Tough-minded, vulnerable, and brave, Jocelyn Nicole Johnson’s precisely imagined debut explores burdened inheritances and extraordinary pursuits of belonging. Set in the near future, the eponymous novella, “My Monticello,” tells of a diverse group of Charlottesville neighbors fleeing violent white supremacists. Led by Da’Naisha, a young Black descendant of Thomas Jefferson and Sally Hemings, they seek refuge in Jefferson’s historic plantation home in a desperate attempt to outlive the long-foretold racial and environmental unravelling within the nation.
In “Control Negro,” hailed by Roxane Gay as “one hell of story,” a university professor devotes himself to the study of racism and the development of ACMs (average American Caucasian males) by clinically observing his own son from birth in order to “painstakingly mark the route of this Black child too, one whom I could prove was so strikingly decent and true that America could not find fault in him unless we as a nation had projected it there.” Johnson’s characters all seek out home as a place and an internal state, whether in the form of a Nigerian widower who immigrates to a meager existence in the city of Alexandria, finding himself adrift; a young mixed-race woman who adopts a new tongue and name to escape the landscapes of rural Virginia and her family; or a single mother who seeks salvation through “Buying a House Ahead of the Apocalypse.”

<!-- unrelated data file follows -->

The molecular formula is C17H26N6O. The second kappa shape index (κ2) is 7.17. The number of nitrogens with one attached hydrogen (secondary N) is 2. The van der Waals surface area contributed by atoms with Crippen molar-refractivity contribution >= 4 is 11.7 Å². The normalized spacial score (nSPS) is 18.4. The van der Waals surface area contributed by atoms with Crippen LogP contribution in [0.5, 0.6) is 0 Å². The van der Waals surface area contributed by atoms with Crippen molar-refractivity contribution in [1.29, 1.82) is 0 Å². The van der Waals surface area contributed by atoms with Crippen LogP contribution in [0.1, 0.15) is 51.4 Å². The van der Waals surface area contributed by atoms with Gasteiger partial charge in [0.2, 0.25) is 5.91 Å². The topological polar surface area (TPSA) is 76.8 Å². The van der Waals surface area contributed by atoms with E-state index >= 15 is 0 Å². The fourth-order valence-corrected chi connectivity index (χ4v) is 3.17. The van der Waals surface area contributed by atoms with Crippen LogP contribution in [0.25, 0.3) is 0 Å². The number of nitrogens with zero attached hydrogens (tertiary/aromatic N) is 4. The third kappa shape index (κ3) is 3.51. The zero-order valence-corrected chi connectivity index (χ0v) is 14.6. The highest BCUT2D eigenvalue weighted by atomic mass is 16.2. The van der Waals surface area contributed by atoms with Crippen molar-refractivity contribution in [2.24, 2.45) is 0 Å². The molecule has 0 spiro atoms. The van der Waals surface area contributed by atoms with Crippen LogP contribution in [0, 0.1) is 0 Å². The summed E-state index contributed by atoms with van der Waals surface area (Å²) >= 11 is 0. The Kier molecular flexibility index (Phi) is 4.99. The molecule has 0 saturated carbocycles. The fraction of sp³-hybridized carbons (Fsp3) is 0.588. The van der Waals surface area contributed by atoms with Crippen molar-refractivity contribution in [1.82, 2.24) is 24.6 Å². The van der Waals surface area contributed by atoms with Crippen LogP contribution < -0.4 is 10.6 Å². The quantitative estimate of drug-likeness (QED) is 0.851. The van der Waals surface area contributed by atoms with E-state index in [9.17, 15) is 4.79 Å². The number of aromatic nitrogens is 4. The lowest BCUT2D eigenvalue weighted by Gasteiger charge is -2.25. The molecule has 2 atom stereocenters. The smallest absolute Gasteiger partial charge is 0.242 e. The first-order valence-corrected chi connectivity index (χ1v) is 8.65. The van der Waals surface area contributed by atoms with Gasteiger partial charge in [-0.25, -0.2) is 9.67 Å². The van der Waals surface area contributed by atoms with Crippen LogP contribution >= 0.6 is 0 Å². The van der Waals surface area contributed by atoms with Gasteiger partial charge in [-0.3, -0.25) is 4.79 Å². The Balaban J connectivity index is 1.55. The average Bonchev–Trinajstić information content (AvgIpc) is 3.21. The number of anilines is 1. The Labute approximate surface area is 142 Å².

United by these characters’ relentless struggles against reality and fate, My Monticello is a formidable book that bears witness to this country’s legacies and announces the arrival of a wildly original new voice in American fiction. Hardcover, 224 pages.
About the Author
Jocelyn Nicole Johnson’s writing has appeared in Guernica, The Guardian, Kweli, Joyland, phoebe, Prime Number Magazine, and elsewhere. Her short story “Control Negro” was anthologized in Best American Short Stories 2018, guest edited by Roxane Gay, and read live by LeVar Burton as part of PRI’s Selected Shorts series. Johnson has been a fellow at Hedgebrook, Tin House Summer Workshops, and VCCA. A veteran public school art teacher, Johnson lives and writes in Charlottesville, Virginia.